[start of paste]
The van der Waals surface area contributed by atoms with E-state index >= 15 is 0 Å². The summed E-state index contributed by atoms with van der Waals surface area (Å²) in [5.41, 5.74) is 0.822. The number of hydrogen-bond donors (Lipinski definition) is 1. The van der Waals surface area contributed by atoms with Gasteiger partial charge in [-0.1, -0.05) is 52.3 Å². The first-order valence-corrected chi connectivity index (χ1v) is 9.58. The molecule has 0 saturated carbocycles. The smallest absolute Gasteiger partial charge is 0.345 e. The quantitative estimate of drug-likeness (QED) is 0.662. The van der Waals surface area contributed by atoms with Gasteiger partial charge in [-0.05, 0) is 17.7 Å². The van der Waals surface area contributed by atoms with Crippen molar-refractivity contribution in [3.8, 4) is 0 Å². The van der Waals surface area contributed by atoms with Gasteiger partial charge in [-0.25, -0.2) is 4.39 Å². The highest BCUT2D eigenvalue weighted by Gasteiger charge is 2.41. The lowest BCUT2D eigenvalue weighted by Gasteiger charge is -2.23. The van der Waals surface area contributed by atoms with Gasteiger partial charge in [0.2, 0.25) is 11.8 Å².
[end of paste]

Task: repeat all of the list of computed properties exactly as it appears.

The van der Waals surface area contributed by atoms with E-state index >= 15 is 0 Å². The summed E-state index contributed by atoms with van der Waals surface area (Å²) in [5.41, 5.74) is 0.822. The number of hydrogen-bond donors (Lipinski definition) is 1. The van der Waals surface area contributed by atoms with Gasteiger partial charge in [-0.1, -0.05) is 52.3 Å². The first-order valence-corrected chi connectivity index (χ1v) is 9.58. The molecule has 0 saturated carbocycles. The smallest absolute Gasteiger partial charge is 0.345 e. The quantitative estimate of drug-likeness (QED) is 0.662. The van der Waals surface area contributed by atoms with Gasteiger partial charge in [-0.05, 0) is 17.7 Å². The van der Waals surface area contributed by atoms with Crippen molar-refractivity contribution in [3.8, 4) is 0 Å². The van der Waals surface area contributed by atoms with Gasteiger partial charge in [-0.25, -0.2) is 4.39 Å². The highest BCUT2D eigenvalue weighted by Gasteiger charge is 2.41. The lowest BCUT2D eigenvalue weighted by Gasteiger charge is -2.23. The van der Waals surface area contributed by atoms with Gasteiger partial charge in [0.2, 0.25) is 11.8 Å².